Mike Evan’s Hubris is a book about horrible people living in a horrible world. It’s bloody, grody, dark, deadly, brimming with grimy effluvia, patently absurd, and a terrific piece of RPG writing.
(I recommend queuing up the LISA: The Painful / Joyful soundtrack at this point. I think it fits quite nicely.)
First, the setting: It’s a blast. A crashing chaos that manages to form a coherence of its own terms by finding an image / voice / theme, knotting everything up, and running with it. A strong current of black humor (wet and American, rather than dry and British) maintains a thematic throughline throughout the book. Things are horrible in Hubris, and the land is filled with horrible people, but it revels in its horribleness rather than trying to persuade the reader that it is Incredibly Serious Stuff.
There’s a giant robotic dog with a city on its back. Every single location sounds like the name of a high concept metal album (ex: Slavering Maw of the Heathen Below, Metallic Fortress of End Times, etc.) The most pleasant god to deal with is literally called the Stillborn Unwanted Child. The magical item table can come up with things like “Dehydrated Bugle of the Lamentable Baboon”. There’s a spell that turns people into furniture. On and on it goes: there’s nothing boring in this book, nothing wasted. I know exactly as much about Hubris as I need to know, and everything I learn is something I can use.
I’d like to propose a sibling to “keep it simple, stupid”, and that is “make it usable, dingus”. Hubris embodies both with flying colors. Everyone else (read: people outside the DIY-sphere) should take note: I have spent FAR too much money on RPGs that buried all their good ideas beneath a godawful puzzlebox of wonky mechanics and overwrought lore.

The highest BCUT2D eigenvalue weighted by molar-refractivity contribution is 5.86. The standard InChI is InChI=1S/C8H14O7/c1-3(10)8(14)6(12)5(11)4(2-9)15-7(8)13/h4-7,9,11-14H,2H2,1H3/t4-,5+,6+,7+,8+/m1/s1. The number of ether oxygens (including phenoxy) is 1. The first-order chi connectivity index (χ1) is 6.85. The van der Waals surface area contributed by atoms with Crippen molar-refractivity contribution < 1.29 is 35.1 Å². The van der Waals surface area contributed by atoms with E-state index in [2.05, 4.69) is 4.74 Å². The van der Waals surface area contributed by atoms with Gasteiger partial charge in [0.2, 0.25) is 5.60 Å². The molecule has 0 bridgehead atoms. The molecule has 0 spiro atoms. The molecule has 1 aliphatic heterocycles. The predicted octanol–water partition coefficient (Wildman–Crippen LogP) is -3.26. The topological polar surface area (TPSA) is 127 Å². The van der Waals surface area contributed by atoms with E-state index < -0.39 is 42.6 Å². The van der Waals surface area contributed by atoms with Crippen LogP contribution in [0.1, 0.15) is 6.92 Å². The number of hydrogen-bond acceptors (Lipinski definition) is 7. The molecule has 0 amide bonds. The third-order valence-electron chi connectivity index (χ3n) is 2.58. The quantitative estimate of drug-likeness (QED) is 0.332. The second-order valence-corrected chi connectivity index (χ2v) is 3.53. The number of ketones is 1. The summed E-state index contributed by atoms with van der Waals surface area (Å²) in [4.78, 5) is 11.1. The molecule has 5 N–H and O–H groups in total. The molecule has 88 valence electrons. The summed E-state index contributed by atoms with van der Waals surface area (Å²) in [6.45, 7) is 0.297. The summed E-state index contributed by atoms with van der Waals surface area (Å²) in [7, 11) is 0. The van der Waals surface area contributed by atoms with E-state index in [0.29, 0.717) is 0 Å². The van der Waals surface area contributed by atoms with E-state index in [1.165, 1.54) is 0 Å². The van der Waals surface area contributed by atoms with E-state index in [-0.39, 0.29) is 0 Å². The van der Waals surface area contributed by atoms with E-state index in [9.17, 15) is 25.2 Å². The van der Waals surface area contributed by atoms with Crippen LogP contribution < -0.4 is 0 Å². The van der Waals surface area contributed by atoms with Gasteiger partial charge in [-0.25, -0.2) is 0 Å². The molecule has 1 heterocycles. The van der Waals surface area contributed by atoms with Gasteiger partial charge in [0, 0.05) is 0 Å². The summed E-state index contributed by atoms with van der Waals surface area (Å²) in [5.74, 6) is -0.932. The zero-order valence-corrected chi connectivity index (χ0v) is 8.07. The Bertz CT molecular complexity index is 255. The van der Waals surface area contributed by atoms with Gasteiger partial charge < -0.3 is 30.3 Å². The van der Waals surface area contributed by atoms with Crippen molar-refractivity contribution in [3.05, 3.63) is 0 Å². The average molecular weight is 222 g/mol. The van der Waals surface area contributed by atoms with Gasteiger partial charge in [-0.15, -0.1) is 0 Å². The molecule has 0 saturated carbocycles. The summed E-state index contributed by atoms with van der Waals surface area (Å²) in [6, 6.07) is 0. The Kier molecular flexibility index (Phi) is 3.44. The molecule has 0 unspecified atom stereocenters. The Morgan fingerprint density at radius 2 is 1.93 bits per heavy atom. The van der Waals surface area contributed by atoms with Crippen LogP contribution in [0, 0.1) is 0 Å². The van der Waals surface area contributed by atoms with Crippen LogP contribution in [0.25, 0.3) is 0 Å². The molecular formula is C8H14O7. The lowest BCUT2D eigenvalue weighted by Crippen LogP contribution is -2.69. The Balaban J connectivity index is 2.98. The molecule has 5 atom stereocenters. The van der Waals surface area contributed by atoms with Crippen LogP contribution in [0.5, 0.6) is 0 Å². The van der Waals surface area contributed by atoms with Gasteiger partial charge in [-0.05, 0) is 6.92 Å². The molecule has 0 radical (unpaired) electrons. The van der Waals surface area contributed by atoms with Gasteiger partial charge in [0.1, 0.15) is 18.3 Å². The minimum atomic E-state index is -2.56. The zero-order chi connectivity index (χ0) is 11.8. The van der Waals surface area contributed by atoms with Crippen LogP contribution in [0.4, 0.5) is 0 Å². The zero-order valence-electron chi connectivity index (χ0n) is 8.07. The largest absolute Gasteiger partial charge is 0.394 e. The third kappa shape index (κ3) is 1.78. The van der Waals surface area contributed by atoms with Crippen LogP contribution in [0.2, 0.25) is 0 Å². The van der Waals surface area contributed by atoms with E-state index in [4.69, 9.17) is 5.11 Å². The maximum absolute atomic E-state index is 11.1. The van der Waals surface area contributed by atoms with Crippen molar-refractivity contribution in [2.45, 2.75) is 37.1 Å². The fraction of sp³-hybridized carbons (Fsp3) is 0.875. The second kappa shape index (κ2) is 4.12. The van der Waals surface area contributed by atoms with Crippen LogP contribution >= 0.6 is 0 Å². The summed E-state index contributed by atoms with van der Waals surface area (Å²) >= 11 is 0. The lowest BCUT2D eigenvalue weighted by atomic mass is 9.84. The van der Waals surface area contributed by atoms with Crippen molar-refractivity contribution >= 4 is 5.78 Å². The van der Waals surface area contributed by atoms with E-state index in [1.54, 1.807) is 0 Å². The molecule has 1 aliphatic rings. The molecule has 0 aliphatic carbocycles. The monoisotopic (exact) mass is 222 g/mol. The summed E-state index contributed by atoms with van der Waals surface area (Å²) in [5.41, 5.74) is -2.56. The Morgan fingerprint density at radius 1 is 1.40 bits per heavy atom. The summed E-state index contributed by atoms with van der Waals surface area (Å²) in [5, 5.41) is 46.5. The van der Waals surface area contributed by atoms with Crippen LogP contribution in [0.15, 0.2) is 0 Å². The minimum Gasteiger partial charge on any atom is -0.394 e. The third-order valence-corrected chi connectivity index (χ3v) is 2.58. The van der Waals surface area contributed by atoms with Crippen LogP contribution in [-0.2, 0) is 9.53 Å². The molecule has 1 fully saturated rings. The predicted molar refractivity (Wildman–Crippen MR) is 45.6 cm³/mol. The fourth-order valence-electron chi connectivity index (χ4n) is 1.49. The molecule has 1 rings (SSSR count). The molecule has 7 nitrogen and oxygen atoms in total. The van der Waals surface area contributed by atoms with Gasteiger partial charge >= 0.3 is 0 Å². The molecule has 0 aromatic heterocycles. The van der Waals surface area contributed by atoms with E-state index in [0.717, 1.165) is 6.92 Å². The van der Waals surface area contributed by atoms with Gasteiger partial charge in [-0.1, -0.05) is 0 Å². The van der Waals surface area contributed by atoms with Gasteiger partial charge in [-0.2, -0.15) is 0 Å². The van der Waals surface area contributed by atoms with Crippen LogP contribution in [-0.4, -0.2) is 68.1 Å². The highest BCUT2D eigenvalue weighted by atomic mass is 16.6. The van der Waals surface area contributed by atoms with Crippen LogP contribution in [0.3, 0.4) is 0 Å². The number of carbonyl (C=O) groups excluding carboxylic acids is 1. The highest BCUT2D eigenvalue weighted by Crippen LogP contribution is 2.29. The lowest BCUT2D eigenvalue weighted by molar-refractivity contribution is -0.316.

This segues into the second part of the review, which is the design beneath the setting: the book is useful. It’s possibly even too useful. It works as a single work, but twice as brilliant is the ability to open to a random page and instantly find some way to use what you find there. Pull out a spell, a god, a location, a monster., a class, a background, a race, whatever. The random tables are potent and fast and have the same punch as the rest of the book.
My favorite piece of all is the addition of “Lay of the Land” tables. A simple enough concept (“here is what is in that hex, as an alternative to a direct encounter”), but beautiful in its simplicity and effectiveness. Anything the characters run into on the Lay of the Land table could be turned into an encounter, a quest hook, or even just a memorable image-moment. It’s all about what you see, rather than what you have to stab, and so wading through hex after hex of intractable swamp doesn’t have to be boring. You can just admire the scenery as the disease-carrying mosquitoes eat you alive.
It’s a hell of a ride, and for my part I say that the Ennie was well deserved.